tUnE-YarDs' Merrill Garbus is the type of artist whose music somehow manages to retain its edge of inscrutability while being as instantly accessible as anything on pop radio. In other words, she's a straight-up, old-school rock star.
Owing largely to the years she spent studying music in Kenya, Garbus imports only the most prickly and idiosyncratic aspects of East African music -- arrhythmic shouts and angular ukelele strumming that mimics African thumb pianos -- employing them in a way that could just as easily be read as a Dirty Projectors-esque nod to the mid-20th Century classical avant-garde as her own easygoing, globe-trotting inclusion.
What's made tUne-YarDs successful on a grand scale, and turned the band's sophomore album, W H O K I L L, into a bona fide smash, is Garbus' knack for making music, no matter how disjointed and weird it seems on the surface, that's always a ridiculous amount booty-shaking fun. Live, it's even more striking. In performance, Garbus creates twisting symphonies of vocal lines and drum rhythms, using looping pedals to multiply her powerful yelps into a force of beautifully creative destruction.
We caught up with the recent Oakland transplant, who is playing San Francisco's Regency Ballroom on Wednesday evening, to find out how her newfound hometown shapes her music.
Your set at Outside Lands was amazing. What was it like playing for that many people at Golden Gate Park? It was really incredible. That sounds so lame! But that's exactly what it was--to play in my new home (well, home-ish, as we live across the Bay) and have a hillside full of excited people come out in the afternoon to see us. Glorious. Festivals can be really hard for us, mostly because of sound issues with the loops, but this one was one of the best in my memory.
Where in Oakland do you live and how long have you lived there? Cleveland Heights? China Hill? There seem to be different names for it. Between Park Blvd. and the freeway and Lake Merritt, in a hilly residential, family kind of neighborhood. I lucked upon the apartment and am so happy there.
You're a New England native, so how did you end up in Oakland? I moved to be closer to my boyfriend. That's the simplest answer. After visiting him a bunch in Oakland, I felt that California would fit the next phase of my life really well. I am a total stress-case and tend towards moody depression, so the sun and the relaxed vibe and the outdoors really help me.
Are there any artists in Oakland's musical history that you find particularly inspiring? Sly and the Family Stone, clearly. Some of my favorite songs in the universe are Sly songs, songs I want to hear over and over again for the rest of my life. But the list goes on! Del, En Vogue, MC Hammer, Tony! Toni! Tone! I had an obsession with Hieroglyphics in the early 2000s. But don't forget that the most exciting stuff is happening right now in Oakland: Ava Mendoza, Beep!, Mwahaha, Arts and Sciences, and a whole bunch of other stuff that I know nothing about.
What's your favorite place in Oakland? Probably one of the scenic look-outs on the trails at Redwood Regional Park.
What's your favorite meal to eat in Oakland? We eat all the time at our favorite Thai place on Grand Ave, Neecha Thai. Green curry with brown rice.
Oakland has become a center of the Occupy movement. Why do you think things reached a fever pitch so quickly there? That's a great question, and one I am probably not very qualified to answer, since I'm a very recent resident. But from a sort-of-outsider's perspective, I think Oakland has a deep history of activism. It also tends not to flinch when it comes to violence and radical protest. And as opposed to places in the Bay that have more affluence and a pristine reputation that they're trying to protect, there can be a "we've got nothing to lose" mentality in the Oakland.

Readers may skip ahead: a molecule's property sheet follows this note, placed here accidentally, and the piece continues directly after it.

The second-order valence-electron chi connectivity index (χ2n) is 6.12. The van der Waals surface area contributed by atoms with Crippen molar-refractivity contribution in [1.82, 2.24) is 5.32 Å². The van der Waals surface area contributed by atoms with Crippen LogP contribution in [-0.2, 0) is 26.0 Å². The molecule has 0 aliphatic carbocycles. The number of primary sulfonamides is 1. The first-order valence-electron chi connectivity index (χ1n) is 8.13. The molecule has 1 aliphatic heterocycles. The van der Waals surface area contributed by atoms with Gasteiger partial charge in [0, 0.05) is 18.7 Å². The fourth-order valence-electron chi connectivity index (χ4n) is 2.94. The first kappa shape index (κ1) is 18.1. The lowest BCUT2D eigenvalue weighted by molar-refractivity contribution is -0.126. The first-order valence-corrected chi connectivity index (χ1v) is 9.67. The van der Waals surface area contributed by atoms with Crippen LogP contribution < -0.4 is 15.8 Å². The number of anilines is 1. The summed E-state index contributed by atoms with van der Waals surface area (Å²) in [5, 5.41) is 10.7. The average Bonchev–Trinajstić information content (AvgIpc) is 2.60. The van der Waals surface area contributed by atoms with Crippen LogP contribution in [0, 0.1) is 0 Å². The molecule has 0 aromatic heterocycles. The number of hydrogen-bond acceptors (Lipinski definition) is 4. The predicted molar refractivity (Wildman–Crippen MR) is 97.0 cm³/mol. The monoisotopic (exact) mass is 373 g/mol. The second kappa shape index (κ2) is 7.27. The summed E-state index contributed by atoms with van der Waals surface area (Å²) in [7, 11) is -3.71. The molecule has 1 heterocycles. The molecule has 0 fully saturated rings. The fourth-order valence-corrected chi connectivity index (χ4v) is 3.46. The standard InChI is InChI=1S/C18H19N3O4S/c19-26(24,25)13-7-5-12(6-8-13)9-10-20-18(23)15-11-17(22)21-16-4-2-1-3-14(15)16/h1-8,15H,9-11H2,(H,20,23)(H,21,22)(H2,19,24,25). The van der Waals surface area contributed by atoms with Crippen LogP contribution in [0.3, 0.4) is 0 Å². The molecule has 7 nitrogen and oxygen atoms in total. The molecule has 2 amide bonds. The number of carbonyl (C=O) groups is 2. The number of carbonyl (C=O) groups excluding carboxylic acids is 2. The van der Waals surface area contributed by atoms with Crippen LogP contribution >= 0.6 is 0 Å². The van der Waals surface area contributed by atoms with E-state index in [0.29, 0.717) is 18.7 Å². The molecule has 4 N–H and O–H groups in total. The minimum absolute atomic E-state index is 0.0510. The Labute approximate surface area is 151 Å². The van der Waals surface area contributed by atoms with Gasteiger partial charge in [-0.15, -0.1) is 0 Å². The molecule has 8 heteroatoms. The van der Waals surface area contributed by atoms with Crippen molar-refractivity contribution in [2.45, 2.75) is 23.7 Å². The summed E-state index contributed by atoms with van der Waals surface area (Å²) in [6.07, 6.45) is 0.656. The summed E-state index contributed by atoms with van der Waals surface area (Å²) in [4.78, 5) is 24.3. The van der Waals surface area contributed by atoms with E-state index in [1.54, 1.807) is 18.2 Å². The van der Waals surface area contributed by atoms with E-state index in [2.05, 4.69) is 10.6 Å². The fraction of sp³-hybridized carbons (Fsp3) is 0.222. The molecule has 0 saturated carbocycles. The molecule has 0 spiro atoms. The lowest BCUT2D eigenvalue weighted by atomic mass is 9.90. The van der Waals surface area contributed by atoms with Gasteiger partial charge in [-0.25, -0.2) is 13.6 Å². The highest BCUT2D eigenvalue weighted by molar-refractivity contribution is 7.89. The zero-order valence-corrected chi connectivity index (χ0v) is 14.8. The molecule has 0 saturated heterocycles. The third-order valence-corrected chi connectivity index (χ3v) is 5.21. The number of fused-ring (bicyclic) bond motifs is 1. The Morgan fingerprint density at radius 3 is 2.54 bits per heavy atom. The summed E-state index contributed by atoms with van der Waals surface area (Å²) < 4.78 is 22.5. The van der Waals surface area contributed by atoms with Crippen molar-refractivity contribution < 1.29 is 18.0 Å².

What's the most underrated Bay Area music venue to play or see music? Totally Intense Fractal Mindgaze Hut. And Mama Buzz, that was basically where the first tUnE-YarDs show was in Oakland.
Your songs seem to operate within their own particular internal logic, making it difficult for people to find the seams in them. It's often hard to discern precisely how they were written (a song based around a vocal melody vs. one based around instrumental hook). How do you usually compose songs? Are they different fragments assembled together or do they begin as grooves? Does it vary a lot from song to song? I appreciate that it's hard to recognize the source of the song--I think that's something I aim for, because I'd like for them not to be songs as much as quilts or collages or something. They all start differently, sometimes with the looping pedal and drums, or with ukulele, or with something I find myself chanting over and over again.
What's one song you wish you had written? I don't know...I don't think any, I wouldn't have any business writing somebody else's song. I think even the most poppy pop songs come from someone's very personal experience (at least the good ones do.)
For people who have never seen a tUnE-YarDs show before, can you describe what people can expect live? Did that live setup come out necessity, or was it a specific decision to present audiences with something they haven't seen before? I create loops live on stage, vocal and drum loops, and I play and sing over them. Nate Brenner adds electric bass and percussion and Matt Nelson and Noah Bernstein-Hanley are the saxophone section and they also bang on metal things. We scream. Looping was sort of a necessity at first, when tUnE-YarDs was a solo project, but now I think I keep using it because it allows the music to be organically created in front of people's eyes and ears, like magic. It's a magic show!
Check out these clips of some of tUnE-YarDs' past performances: